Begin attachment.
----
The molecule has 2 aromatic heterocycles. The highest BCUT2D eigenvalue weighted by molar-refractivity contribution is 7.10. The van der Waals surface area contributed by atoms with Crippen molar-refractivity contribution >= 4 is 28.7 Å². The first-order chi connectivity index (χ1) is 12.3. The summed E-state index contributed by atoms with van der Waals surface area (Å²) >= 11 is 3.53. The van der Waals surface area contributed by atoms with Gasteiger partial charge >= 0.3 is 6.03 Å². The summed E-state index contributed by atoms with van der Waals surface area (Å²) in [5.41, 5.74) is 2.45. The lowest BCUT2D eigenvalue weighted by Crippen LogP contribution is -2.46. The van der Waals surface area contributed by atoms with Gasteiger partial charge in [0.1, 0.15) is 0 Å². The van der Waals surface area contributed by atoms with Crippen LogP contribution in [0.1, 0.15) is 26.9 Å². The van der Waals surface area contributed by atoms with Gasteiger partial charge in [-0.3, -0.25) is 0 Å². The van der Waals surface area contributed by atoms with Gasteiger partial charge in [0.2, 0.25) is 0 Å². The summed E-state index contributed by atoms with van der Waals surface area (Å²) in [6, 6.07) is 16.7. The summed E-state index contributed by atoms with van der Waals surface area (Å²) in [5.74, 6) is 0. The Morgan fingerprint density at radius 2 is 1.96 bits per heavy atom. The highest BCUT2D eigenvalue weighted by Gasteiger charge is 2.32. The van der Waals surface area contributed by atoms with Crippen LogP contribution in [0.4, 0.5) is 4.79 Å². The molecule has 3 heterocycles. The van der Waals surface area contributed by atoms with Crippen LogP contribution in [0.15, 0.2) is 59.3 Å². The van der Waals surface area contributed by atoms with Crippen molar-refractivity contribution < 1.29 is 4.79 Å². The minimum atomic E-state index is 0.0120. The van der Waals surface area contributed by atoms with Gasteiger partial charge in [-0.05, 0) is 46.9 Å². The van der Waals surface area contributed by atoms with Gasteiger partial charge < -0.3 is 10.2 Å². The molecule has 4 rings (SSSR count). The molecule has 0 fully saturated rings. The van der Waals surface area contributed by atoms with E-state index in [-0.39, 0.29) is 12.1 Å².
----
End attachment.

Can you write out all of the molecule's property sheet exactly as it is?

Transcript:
The molecule has 2 aromatic heterocycles. The highest BCUT2D eigenvalue weighted by molar-refractivity contribution is 7.10. The van der Waals surface area contributed by atoms with Crippen molar-refractivity contribution >= 4 is 28.7 Å². The first-order chi connectivity index (χ1) is 12.3. The summed E-state index contributed by atoms with van der Waals surface area (Å²) >= 11 is 3.53. The van der Waals surface area contributed by atoms with Gasteiger partial charge >= 0.3 is 6.03 Å². The summed E-state index contributed by atoms with van der Waals surface area (Å²) in [5.41, 5.74) is 2.45. The lowest BCUT2D eigenvalue weighted by Crippen LogP contribution is -2.46. The van der Waals surface area contributed by atoms with Gasteiger partial charge in [0.1, 0.15) is 0 Å². The van der Waals surface area contributed by atoms with Crippen LogP contribution in [0.1, 0.15) is 26.9 Å². The van der Waals surface area contributed by atoms with Gasteiger partial charge in [-0.3, -0.25) is 0 Å². The van der Waals surface area contributed by atoms with Gasteiger partial charge in [0.2, 0.25) is 0 Å². The summed E-state index contributed by atoms with van der Waals surface area (Å²) in [6, 6.07) is 16.7. The summed E-state index contributed by atoms with van der Waals surface area (Å²) in [5.74, 6) is 0. The Morgan fingerprint density at radius 2 is 1.96 bits per heavy atom. The highest BCUT2D eigenvalue weighted by Gasteiger charge is 2.32. The van der Waals surface area contributed by atoms with Crippen LogP contribution in [0.4, 0.5) is 4.79 Å². The molecule has 3 heterocycles. The van der Waals surface area contributed by atoms with Crippen LogP contribution in [0.15, 0.2) is 59.3 Å². The van der Waals surface area contributed by atoms with Crippen molar-refractivity contribution < 1.29 is 4.79 Å². The minimum atomic E-state index is 0.0120. The van der Waals surface area contributed by atoms with Gasteiger partial charge in [-0.05, 0) is 46.9 Å². The van der Waals surface area contributed by atoms with Gasteiger partial charge < -0.3 is 10.2 Å². The molecule has 4 rings (SSSR count). The molecule has 0 fully saturated rings. The van der Waals surface area contributed by atoms with E-state index in [-0.39, 0.29) is 12.1 Å².